This article will focus on food sources of lakes. While many of the same patterns that are used frequently in river fly fishing will also apply in lake fishing, there are some different areas of concentration for lakes.
First of all, let me state that this is intended as a general source of information. There is nothing like first hand information for the lake you are intending to fish, whether it is by observation, collection of samples, or talking with locals, direct information about your location is always the best. However, there are some generalities and some fundamental information that can be applied to lakes in general.
I keep several fly boxes dedicated to just lakes, they are filled with midges, mosquitoes, scuds, damsel and dragons, leeches, buggers, crayfish, and terrestrials.
Midges, also called Chironomid, are of primary importance to lake fishers. They are small worm-like in shape, and are in abundance in the majority of lake habitat. They are a reliable food source for lake trout, and can emerge every month of the year that the lake is ice free. Reliable patterns include, chironomid pupa, chironomid bomber, snow cone, pure midge, rs-2 emerger, wd-40, and for low visibility situations, the disco midge can't be beat. And for dry fly fishing try the Griffith Gnat as well as small parachute patterns like the Sprout Midge Emerger work really well.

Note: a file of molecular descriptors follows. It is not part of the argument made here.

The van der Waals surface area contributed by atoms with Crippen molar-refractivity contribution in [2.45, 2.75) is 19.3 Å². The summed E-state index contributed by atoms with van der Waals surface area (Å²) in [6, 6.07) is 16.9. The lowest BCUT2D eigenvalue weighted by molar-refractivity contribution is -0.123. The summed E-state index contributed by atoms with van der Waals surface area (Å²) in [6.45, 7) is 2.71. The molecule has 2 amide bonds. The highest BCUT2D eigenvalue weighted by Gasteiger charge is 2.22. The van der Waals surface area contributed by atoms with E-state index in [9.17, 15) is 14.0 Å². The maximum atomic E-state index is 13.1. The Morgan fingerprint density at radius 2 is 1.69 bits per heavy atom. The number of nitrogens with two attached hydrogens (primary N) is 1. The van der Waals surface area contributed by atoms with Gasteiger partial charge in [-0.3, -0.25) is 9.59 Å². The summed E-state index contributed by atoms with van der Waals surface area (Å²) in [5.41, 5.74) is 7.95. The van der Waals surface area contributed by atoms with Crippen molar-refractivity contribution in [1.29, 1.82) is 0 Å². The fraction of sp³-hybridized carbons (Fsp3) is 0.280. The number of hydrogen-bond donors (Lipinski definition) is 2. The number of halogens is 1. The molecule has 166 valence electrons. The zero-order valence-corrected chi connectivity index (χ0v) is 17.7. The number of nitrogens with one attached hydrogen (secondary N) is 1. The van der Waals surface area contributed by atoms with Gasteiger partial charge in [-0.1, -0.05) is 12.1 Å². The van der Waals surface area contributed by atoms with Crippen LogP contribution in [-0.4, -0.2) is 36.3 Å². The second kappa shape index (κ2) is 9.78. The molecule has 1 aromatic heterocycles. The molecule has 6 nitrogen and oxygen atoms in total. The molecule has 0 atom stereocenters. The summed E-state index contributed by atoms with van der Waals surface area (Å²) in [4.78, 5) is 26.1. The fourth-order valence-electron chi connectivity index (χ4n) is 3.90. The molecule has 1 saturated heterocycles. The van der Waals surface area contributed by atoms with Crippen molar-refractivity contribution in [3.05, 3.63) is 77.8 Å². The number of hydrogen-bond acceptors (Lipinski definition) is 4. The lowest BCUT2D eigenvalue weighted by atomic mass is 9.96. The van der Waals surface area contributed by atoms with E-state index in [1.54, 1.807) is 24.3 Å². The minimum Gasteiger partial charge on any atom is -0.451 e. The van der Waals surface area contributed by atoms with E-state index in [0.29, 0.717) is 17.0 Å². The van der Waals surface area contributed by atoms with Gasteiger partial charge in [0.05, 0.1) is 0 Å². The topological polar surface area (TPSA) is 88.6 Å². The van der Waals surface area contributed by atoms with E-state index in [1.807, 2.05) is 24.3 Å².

- Chironomid/Midge Adult. Not as important of a food source as the larva, but still a must have. (photo: www.troutnut.com)
- Chironomid Larva, the most prolific trout food in lakes. These can be brown, olive, black, cream or red. (photo: www.troutnut.com)
Virtually every alpine lake fly fisher, knows the both the curse and blessing of the mosquito. They can both foil and save the fly fishing trip. Showing up unprepared in your fly box is bad enough, but showing up without skin protection will quickly end your trip. Mosquitoes are a hearty species indeed, hibernating all winter to show up at the earliest possible time when warming begins. They drop their resilient eggs in shallows and are valuable to fish both as larva and as adults. They can vary greatly in size so be prepared with everything form 12-16 in dries, and use chironomids for the larva.
- Mosquito Larva. Use a Chironomid pattern for these. (photo: www.troutnut.com)
Scuds are without a doubt my favorite food source for lake trout. They have high caloric content for trout, so they are readily gulped. They are a great indicator of healthy trout populations. In fact, I know of no lake that doesn't have scuds that does hold trout. I am sure they exist but they aren't the rule. Scuds are simply freshwater shrimps, they are omnivores feeding on smaller creatures and vegetation alike. They can be many different colors depending on their diet, but are most commonly gray, tan and olive. Like midges, they are constantly available and are probably more desired than midges due to their high caloric content.
- Scuds are freshwater shrimp, and very important food sources for trout. (photo: www.troutnut.com)
Dragonflies and Damselflies